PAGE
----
State budget committee comes to agreement on Texas Tech vet school funding

State budget committee comes to agreement on Texas Tech vet school funding
Texas Tech's Amarillo campus. (@TTUVetMed twitter)

AUSTIN, Texas (KCBD) - The Texas Tech School of Veterinary Medicine is closer to reality thanks to legislators hammering out the state’s budget for the next two years.

The combined house budget conference committee has agreed on $17.35 million for the Amarillo school as part of HB1, the state’s general appropriations bill that will fund the government for two years.

The house had initially proposed the $17 million plus budget for the school, while the senate offered $4.17 million.

Texas Tech System Chancellor Tedd Mitchell was quick to praise the committee upon news of the agreement.

“We are grateful to the budget conferees for providing funding and legislative direction to establish a veterinary school at Texas Tech in Amarillo, which will address the critical need for veterinarians and provide more opportunities for affordable education in Texas.

While the budget must receive final approval by both chambers and the Governor, I thank our legislators, especially our West Texas delegation, for their hard work and leadership to support this historic initiative for our state.”

That West Texas delegation, including representatives from both the Lubbock and Amarillo areas, released a joint statement on the funding Friday evening.

"The Legislature has always recognized the value of a robust and competitive university system when it comes to meeting the needs of a growing state that has an integral role in the success of the nation and global economy.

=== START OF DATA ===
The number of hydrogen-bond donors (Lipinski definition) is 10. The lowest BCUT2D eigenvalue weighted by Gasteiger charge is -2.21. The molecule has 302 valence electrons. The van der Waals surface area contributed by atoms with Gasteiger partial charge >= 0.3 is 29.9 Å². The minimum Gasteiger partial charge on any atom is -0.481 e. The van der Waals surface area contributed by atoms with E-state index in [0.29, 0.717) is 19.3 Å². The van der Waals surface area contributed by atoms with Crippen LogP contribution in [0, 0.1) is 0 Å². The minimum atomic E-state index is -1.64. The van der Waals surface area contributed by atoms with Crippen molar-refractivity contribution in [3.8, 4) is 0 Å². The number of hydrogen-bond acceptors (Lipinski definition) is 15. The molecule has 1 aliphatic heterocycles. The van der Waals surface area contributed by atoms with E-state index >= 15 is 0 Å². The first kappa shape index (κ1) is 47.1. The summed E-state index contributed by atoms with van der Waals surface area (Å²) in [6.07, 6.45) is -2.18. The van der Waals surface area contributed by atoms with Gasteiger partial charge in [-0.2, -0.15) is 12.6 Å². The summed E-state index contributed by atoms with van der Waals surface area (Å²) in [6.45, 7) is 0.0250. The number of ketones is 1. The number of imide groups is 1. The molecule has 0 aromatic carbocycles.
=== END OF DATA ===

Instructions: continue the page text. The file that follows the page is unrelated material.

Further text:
The Texas Tech University School of Veterinary Medicine (TTUSOVM) will help address the shortage of large and mixed animal veterinarian's in rural parts of the state.

The addition of the vet school will enhance the ability to meet the demand for a growing population and secure the food supply. The school will begin to address the hundreds of applicants that are leaving the State of Texas for a more costly education and coming back to practice in their home state with upwards of $250,000 in debt due to an out of state tuition.

This is a great day for future veterinarians of this great state and for the entire country.

We want to thank all of the people who made this dream a reality—beginning with former Texas Tech System Chancellors Robert Duncan and Kent Hance, Chancellor Tedd Mitchell, Texas Tech President Lawrence Schovanec, fellow legislators and the thousands of others who supported the vet school. As usual, trusting in the process to do what is right for the citizens of this great state has once again been fulfilled."

The statement was credited to Senators Charles Perry, Jose Rodriguez and Kel Seliger; along with Representatives Dustin Burrows, Drew Darby, John Frullo, Ken King, Four Price, John T. Smithee and Drew Springer.

The full budget will go to the house and senate to approve the changes to the budget before it heads to Gov. Greg Abbott for his signature.

Texas Tech hopes to begin classes for the vet school in 2021. Once open it will become only the second veterinary program in the state.

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